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Unité Mixte de Recherche du C.N.R.S. N°7534
Abstract : The k-nearest-neighbour procedure is a well-known deterministic method used in supervised classification. While it has been superseded by more recent methods developed in machine learning, it remains an essential tool for classifiers. This paper proposes a reassessment of this approach as a statistical technique derived from a proper probabilistic model; in particular, we modify the assessment made in a previous analysis of this method undertaken by Holmes and Adams (2002, 2003) where the underlying probabilistic model is not completely well-defined. Once clear probabilistic bases of the $k$-nearest-neighbour procedure are established, we proceed to the derivation of practical computational tools to conduct Bayesian inference on the parameters of the corresponding model. In particular, we assess the difficulties inherent to pseudo-likelihood and to path sampling approximations of a missing normalising constant, and propose a perfect sampling strategy to implement a correct MCMC sampler associated with our model. Illustrations of the performance of the corresponding Bayesian classifier are provided for two benchmark datasets, demonstrating in particular the limitations of the pseudo-likelihood approximation in this set-up.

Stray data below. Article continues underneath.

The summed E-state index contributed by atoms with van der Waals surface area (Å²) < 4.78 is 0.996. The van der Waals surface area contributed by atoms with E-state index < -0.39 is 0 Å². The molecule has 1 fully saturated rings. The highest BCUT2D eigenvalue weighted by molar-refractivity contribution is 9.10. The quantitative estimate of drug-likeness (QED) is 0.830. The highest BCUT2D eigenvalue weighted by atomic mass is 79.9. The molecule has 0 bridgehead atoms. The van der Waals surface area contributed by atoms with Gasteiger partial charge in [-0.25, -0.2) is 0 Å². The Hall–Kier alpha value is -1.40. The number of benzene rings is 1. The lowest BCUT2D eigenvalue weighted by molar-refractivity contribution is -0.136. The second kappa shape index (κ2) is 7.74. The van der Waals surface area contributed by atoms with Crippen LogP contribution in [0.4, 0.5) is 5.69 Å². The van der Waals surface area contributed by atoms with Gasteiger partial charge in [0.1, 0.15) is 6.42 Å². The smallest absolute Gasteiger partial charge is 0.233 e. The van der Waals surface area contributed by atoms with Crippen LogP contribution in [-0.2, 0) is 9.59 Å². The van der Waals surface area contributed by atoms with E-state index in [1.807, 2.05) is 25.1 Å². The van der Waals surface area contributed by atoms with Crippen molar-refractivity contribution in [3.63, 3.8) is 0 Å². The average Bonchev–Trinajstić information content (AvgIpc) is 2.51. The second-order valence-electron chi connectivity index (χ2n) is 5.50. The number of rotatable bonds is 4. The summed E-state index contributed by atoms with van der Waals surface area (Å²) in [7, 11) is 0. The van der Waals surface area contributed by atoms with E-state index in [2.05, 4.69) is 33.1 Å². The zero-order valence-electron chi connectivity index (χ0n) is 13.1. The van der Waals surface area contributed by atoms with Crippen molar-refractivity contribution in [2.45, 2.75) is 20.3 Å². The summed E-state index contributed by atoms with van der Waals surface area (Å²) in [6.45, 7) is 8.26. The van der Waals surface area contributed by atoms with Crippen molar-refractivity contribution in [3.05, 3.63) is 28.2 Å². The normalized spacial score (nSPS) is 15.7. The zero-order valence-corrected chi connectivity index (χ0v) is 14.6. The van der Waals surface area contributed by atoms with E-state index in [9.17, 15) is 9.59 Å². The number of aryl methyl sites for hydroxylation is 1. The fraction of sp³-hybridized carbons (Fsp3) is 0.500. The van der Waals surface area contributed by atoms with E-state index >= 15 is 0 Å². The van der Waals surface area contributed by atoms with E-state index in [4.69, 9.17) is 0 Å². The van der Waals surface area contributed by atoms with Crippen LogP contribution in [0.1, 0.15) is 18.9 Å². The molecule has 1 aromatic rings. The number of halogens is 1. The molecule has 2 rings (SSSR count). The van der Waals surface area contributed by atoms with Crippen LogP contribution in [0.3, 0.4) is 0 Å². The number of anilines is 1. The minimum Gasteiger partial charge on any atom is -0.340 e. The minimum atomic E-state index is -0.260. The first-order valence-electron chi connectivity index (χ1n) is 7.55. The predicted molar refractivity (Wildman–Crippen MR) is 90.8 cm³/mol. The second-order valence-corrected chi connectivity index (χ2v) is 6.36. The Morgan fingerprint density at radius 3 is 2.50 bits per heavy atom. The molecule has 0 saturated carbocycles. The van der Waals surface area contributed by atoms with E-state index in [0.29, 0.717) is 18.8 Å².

A Bayesian reassessment of nearest--neighbour classification
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